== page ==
a. Anthropogenic effects on cloud albedo
It has long been recognized that anthropogenically produced particulate matter can have an effect on cloud albedo. Dramatic examples of such effects have been seen in satellite imagery ever since the early TIROS satellites became operational three decades ago (Conover 1966). A hypothesis presented for the cause of the “anomalous cloud lines” observed in the early TIROS imagery was that particles produced by ships under “rather special atmospheric conditions” acted as cloud condensation nuclei (CCN) and led to the formation of lines of enhanced albedo in the clouds. The special atmospheric conditions included 1) a convectively unstable layer from the surface to a low-level stable layer, 2) saturation or slight supersaturation near the top of the convective layer, and 3) a convective layer presumably deficient in cloud forming nuclei (Conover 1966). Twomey et al. (1968) remarked that the observations presented by Conover (1966) were consistent with the addition of CCN to a cloud layer with drop concentrations of about 1–10 cm−3—a very clean marine boundary layer. The anomalous cloud lines have been observed regularly in satellite imagery since Conover’s original work and have become known as ship tracks in subsequent literature.
A number of investigations of the ship track phenomenon, both theoretical and experimental, have been done in the intervening years. Twomey (1974) presented a link between cloud reflectance, droplet size, and CCN concentrations, which is at the heart of the ship track phenomenon. In a later paper, Twomey (1991) used ship tracks as an example to illustrate the point that marine stratiform clouds, due to their typically low droplet number concentrations, may be particularly sensitive to the addition of CCN, which can lead to the formation of additional droplets and subsequently increase the reflectivity (albedo) of the clouds. This effect was clearly demonstrated by Coakley et al. (1987), who presented radiance measurements from the advanced very high resolution radiometer (AVHRR) instruments on board National Oceanic and Atmospheric Administration (NOAA) polar-orbiting satellites at several wavelengths that showed considerable variability in the radiative properties of the background clouds, but still clear differences (especially in 3.7-μm radiance) between ship tracks and the surrounding clouds. Platnick and Twomey (1994) further expanded upon the concept of the relationship between changes in droplet number concentrations and cloud albedo (cloud susceptibility) using radiative transfer calculations and AVHRR measurements. They presented observations of ship tracks in a number of locations and showed that the “susceptibility” (the increase in cloud albedo for a unit increase in drop concentration) of the clouds in which the tracks formed was between 0.23 × 10−3 and 20 × 10−3 cm3. The wide range of susceptbility values indicates the extent to which variations in background CCN and cloud droplet concentrations affect how clouds react to increasing aerosol loadings. Taylor and McHaffie (1994) investigated the relationship between stratocumulus cloud susceptibility and aerosol concentration. They found that clouds forming in air masses in which aerosol concentrations were in excess of 500 cm−3 had low susceptibilities—typically 0.5 × 10−3 cm3—close to the lowest values observed by Platnick and Twomey (1994). Clouds forming in less polluted air masses had higher susceptibilities.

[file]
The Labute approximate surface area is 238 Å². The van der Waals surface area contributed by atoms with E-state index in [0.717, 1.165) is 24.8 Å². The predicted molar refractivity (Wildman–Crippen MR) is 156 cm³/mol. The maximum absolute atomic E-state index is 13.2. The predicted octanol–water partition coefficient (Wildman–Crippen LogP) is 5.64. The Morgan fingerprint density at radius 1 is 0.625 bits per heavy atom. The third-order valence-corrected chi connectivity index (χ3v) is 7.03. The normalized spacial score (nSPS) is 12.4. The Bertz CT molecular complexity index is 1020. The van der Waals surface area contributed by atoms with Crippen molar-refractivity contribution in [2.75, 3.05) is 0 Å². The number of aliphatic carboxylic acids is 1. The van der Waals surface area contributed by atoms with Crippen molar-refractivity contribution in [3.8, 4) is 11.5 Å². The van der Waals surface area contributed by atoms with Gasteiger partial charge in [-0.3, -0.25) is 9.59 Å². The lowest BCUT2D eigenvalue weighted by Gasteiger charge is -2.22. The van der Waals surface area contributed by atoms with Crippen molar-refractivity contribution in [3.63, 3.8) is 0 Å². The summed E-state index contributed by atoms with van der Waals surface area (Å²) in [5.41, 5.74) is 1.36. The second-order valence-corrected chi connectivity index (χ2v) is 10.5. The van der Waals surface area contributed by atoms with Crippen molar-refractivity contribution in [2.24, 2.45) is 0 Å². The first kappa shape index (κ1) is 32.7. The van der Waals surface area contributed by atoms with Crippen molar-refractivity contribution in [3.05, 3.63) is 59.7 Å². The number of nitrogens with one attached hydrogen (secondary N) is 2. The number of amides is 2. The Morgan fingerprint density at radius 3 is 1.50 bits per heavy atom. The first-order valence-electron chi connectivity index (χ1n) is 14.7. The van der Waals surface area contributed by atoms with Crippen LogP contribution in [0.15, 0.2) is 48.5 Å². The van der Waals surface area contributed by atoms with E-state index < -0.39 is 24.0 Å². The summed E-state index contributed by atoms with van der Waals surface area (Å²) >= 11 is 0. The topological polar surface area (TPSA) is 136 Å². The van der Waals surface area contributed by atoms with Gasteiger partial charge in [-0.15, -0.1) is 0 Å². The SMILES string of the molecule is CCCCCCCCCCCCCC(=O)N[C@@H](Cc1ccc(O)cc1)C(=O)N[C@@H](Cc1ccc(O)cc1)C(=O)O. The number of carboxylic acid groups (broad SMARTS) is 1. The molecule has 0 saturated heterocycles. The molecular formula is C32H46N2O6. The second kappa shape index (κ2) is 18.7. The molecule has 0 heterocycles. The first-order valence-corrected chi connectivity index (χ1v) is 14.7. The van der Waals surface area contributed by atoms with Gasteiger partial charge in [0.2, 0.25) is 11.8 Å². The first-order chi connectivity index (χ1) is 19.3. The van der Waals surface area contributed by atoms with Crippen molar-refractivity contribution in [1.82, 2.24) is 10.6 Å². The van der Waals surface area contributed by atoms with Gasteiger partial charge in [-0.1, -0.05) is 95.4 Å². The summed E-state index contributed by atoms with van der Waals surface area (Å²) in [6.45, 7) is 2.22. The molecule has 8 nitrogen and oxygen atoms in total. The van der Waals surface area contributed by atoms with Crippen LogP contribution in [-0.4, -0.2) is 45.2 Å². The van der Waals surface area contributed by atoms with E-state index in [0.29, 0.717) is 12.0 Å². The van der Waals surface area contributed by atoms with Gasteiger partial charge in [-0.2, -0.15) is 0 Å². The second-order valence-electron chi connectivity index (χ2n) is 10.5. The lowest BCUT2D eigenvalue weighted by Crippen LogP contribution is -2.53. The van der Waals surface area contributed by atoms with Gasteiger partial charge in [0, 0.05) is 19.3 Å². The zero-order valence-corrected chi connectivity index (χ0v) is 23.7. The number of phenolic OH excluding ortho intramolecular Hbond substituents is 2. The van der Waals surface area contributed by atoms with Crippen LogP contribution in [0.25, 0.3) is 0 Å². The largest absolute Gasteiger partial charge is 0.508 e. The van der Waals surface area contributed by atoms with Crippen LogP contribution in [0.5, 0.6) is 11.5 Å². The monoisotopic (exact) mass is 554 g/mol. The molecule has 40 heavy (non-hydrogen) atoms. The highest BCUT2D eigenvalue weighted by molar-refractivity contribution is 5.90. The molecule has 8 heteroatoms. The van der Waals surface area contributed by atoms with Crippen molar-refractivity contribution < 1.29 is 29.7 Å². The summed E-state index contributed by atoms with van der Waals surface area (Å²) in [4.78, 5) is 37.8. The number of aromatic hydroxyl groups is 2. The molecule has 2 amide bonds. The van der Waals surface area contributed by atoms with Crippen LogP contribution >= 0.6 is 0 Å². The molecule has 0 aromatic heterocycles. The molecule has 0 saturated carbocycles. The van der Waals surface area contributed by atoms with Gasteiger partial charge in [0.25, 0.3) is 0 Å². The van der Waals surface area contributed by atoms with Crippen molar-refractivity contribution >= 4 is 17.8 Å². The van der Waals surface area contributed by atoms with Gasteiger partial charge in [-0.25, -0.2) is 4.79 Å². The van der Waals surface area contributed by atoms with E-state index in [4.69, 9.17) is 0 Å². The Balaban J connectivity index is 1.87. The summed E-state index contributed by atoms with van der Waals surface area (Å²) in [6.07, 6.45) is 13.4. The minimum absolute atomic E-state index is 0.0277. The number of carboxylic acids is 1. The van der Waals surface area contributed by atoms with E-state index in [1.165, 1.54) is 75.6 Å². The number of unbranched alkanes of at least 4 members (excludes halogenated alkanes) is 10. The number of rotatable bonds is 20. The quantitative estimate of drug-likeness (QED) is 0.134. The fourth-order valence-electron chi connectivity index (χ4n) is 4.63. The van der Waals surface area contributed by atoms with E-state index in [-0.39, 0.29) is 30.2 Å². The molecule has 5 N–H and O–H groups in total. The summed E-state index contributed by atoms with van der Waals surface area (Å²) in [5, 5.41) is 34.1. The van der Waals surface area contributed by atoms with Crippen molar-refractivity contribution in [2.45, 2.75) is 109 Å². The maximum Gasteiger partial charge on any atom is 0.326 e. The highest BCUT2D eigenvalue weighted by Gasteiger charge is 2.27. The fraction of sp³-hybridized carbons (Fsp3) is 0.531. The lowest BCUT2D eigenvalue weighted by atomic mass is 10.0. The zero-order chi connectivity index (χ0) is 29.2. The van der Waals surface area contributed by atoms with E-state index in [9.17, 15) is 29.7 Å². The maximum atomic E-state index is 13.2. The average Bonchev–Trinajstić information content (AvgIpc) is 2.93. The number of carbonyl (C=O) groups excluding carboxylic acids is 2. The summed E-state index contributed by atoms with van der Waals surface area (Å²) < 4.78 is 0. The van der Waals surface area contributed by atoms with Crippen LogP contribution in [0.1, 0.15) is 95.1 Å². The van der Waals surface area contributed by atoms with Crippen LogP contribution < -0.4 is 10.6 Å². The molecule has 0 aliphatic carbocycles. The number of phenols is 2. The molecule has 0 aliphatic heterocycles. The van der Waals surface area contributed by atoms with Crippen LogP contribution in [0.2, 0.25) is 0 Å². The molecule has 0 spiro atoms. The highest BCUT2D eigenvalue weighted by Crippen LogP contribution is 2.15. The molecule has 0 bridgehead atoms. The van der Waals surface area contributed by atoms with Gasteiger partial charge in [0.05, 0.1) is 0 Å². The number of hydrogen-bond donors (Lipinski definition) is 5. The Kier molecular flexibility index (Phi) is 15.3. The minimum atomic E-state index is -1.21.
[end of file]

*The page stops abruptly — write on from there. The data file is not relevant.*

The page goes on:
The first detailed coupling between in situ measurements of the microphysical and radiative properties of clouds and remote sensing measurements of ship tracks was presented by Radke et al. (1989). They showed clear increases in aerosol and droplet number concentrations in ship tracks, as well as a shift toward smaller droplet size and increased upwelling radiative fluxes in the ship tracks compared with the surrounding clouds. They also observed an increase in liquid water content (LWC) in the ship tracks (LWC is assumed to be constant in many derivations of cloud susceptibility) and speculated that the increase may have been due to a suppression of drizzle in the ship tracks. King et al. (1993) also found similar microphysical changes in ship tracks off the coast of southern California. They observed an increase of upwelling intensity at 0.744 μm from 40 W m−2 in ambient clouds to 110 W m−2 in a ship track. The total optical thickness increased from 20 in the ambient clouds to 67 in the ship track and was attributed to a decrease in the size of the cloud droplets in the ship track. Additionally, they observed that the bulk of the increase in optical thickness in the ship tracks occurred in the lower portion of the cloud, which was consistent with a subcloud CCN source.